0114 GMT November 23, 2019
The study, published Thursday by the non-profit Trust for America's Health and Well Being Trust, found that drug-related deaths among people 18 to 34 soared 108 percent between 2007 and 2017, while alcohol deaths were up 69 percent and suicides increased 35 percent, Presstv Reported.
The report highlights the despair young Americans face and the pressure on the health care system to respond to a crisis that shows little sign of abating.
The study, which analyzed data from the Centers for Disease Control and Prevention (CDC), found the increases for these three "deaths of despair" among Millennials were higher than for senior citizens.
The Millennial generation is typically defined as people born between 1981 and 1996 - so are 23 to 38 years old today - although some definitions include young people born through 2000.
The demographic group makes up about a third of the US workforce and the military.
"There is a critical need for targeted programs that address Millennials’ health, well-being and economic opportunity," says John Auerbach, CEO of the Trust for America's Health and Massachusetts' former health secretary.
The growing levels of college debt, the cost of housing and the challenge of building careers during the "great recession" and the opioid crisis are placing a great pressure on Millennials, Auerbach said.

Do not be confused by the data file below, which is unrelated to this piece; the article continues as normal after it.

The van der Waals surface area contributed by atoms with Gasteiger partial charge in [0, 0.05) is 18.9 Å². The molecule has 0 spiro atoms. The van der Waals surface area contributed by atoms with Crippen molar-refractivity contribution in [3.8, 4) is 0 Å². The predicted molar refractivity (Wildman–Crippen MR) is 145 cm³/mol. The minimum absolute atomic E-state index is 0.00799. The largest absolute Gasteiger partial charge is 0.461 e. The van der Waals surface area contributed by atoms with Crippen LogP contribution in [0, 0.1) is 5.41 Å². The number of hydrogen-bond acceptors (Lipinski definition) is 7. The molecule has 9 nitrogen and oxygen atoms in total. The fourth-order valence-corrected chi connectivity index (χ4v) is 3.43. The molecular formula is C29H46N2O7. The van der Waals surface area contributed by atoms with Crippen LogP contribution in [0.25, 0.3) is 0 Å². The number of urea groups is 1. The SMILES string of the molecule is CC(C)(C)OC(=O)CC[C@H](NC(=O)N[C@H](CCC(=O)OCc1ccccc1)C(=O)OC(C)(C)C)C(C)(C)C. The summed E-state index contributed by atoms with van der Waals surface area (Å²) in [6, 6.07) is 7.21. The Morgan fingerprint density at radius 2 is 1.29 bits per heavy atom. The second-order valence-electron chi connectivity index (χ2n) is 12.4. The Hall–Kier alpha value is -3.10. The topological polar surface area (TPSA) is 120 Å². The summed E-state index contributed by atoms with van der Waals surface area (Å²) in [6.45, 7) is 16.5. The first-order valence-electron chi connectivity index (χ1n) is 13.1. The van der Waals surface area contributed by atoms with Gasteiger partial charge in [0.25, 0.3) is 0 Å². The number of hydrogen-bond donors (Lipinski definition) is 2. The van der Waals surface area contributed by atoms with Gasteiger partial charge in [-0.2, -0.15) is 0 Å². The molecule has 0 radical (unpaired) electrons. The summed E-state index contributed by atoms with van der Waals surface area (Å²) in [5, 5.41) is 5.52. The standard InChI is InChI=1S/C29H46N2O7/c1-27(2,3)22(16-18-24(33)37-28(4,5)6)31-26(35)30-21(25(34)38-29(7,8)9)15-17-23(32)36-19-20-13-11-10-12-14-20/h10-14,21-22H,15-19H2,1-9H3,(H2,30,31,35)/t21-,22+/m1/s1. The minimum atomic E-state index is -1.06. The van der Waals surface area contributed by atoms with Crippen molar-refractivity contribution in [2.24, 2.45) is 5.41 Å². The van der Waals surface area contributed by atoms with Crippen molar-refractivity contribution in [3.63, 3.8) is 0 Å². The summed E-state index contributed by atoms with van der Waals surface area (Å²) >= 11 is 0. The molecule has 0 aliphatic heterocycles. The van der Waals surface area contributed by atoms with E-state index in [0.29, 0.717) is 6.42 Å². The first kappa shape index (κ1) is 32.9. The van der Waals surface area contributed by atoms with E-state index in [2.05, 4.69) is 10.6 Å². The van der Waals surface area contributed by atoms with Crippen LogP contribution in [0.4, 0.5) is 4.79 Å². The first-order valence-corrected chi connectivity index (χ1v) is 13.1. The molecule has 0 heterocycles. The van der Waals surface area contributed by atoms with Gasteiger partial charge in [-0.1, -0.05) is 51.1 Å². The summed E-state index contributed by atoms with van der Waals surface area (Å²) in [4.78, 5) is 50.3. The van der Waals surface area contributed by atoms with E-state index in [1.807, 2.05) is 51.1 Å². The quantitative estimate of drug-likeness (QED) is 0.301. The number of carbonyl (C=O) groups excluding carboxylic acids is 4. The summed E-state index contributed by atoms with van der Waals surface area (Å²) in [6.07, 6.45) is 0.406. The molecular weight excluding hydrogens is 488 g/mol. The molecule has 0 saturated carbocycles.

A separate report released Wednesday by the Commonwealth Fund showed that drug overdose deaths more than doubled across the US between 2005 and 2017. The suicide rates rose 30 percent during the same time, while deaths attributed to alcohol increased 10 percent.
The state of West Virginia had the highest drug overdose death rates, fueled mostly by the opioid epidemic. What's more, those rates rose by 450 percent from 2005 to 2017, according to the report.
“When we look at what’s going on in mid-Atlantic states — West Virginia, Ohio, Pennsylvania — those are the states that have the highest rates of drug overdose deaths in the country," said David Radley, a senior scientist for the Commonwealth Fund.
Overdoses were a major factor when US life expectancy dropped slightly in 2015 for the first time in decades.